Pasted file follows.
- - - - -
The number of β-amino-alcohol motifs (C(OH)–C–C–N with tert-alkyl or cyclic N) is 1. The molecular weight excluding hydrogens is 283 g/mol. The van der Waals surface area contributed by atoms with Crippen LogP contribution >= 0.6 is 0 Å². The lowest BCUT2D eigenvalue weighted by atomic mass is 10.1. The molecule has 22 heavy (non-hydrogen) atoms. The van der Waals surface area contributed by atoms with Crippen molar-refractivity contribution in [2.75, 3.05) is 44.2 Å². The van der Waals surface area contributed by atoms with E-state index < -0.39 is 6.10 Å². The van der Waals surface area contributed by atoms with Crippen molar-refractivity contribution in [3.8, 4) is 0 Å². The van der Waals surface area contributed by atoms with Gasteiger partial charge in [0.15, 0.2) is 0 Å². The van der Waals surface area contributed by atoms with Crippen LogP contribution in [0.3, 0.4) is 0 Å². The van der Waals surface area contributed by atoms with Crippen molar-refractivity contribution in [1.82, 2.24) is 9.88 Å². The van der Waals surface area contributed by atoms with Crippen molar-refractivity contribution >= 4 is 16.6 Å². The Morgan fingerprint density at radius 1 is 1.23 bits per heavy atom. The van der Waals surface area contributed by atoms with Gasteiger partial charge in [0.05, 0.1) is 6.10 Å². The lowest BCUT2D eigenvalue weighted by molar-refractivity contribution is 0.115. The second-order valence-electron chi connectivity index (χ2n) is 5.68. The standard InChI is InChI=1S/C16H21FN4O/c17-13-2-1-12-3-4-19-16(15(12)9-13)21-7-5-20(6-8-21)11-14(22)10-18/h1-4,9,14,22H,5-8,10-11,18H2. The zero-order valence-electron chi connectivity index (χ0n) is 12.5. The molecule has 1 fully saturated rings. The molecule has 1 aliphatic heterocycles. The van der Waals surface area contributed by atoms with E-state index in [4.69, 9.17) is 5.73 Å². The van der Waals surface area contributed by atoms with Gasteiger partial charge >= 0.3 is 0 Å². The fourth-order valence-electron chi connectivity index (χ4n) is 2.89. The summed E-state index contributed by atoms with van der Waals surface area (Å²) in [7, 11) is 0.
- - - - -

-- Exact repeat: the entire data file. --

The number of β-amino-alcohol motifs (C(OH)–C–C–N with tert-alkyl or cyclic N) is 1. The molecular weight excluding hydrogens is 283 g/mol. The van der Waals surface area contributed by atoms with Crippen LogP contribution >= 0.6 is 0 Å². The lowest BCUT2D eigenvalue weighted by atomic mass is 10.1. The molecule has 22 heavy (non-hydrogen) atoms. The van der Waals surface area contributed by atoms with Crippen molar-refractivity contribution in [2.75, 3.05) is 44.2 Å². The van der Waals surface area contributed by atoms with E-state index < -0.39 is 6.10 Å². The van der Waals surface area contributed by atoms with Crippen molar-refractivity contribution in [3.8, 4) is 0 Å². The van der Waals surface area contributed by atoms with Gasteiger partial charge in [0.15, 0.2) is 0 Å². The van der Waals surface area contributed by atoms with Crippen LogP contribution in [0.3, 0.4) is 0 Å². The van der Waals surface area contributed by atoms with Crippen molar-refractivity contribution in [1.82, 2.24) is 9.88 Å². The van der Waals surface area contributed by atoms with Crippen molar-refractivity contribution >= 4 is 16.6 Å². The Morgan fingerprint density at radius 1 is 1.23 bits per heavy atom. The van der Waals surface area contributed by atoms with Gasteiger partial charge in [0.05, 0.1) is 6.10 Å². The lowest BCUT2D eigenvalue weighted by molar-refractivity contribution is 0.115. The second-order valence-electron chi connectivity index (χ2n) is 5.68. The standard InChI is InChI=1S/C16H21FN4O/c17-13-2-1-12-3-4-19-16(15(12)9-13)21-7-5-20(6-8-21)11-14(22)10-18/h1-4,9,14,22H,5-8,10-11,18H2. The zero-order valence-electron chi connectivity index (χ0n) is 12.5. The molecule has 1 fully saturated rings. The molecule has 1 aliphatic heterocycles. The van der Waals surface area contributed by atoms with E-state index in [4.69, 9.17) is 5.73 Å². The van der Waals surface area contributed by atoms with Gasteiger partial charge >= 0.3 is 0 Å². The fourth-order valence-electron chi connectivity index (χ4n) is 2.89. The summed E-state index contributed by atoms with van der Waals surface area (Å²) in [7, 11) is 0.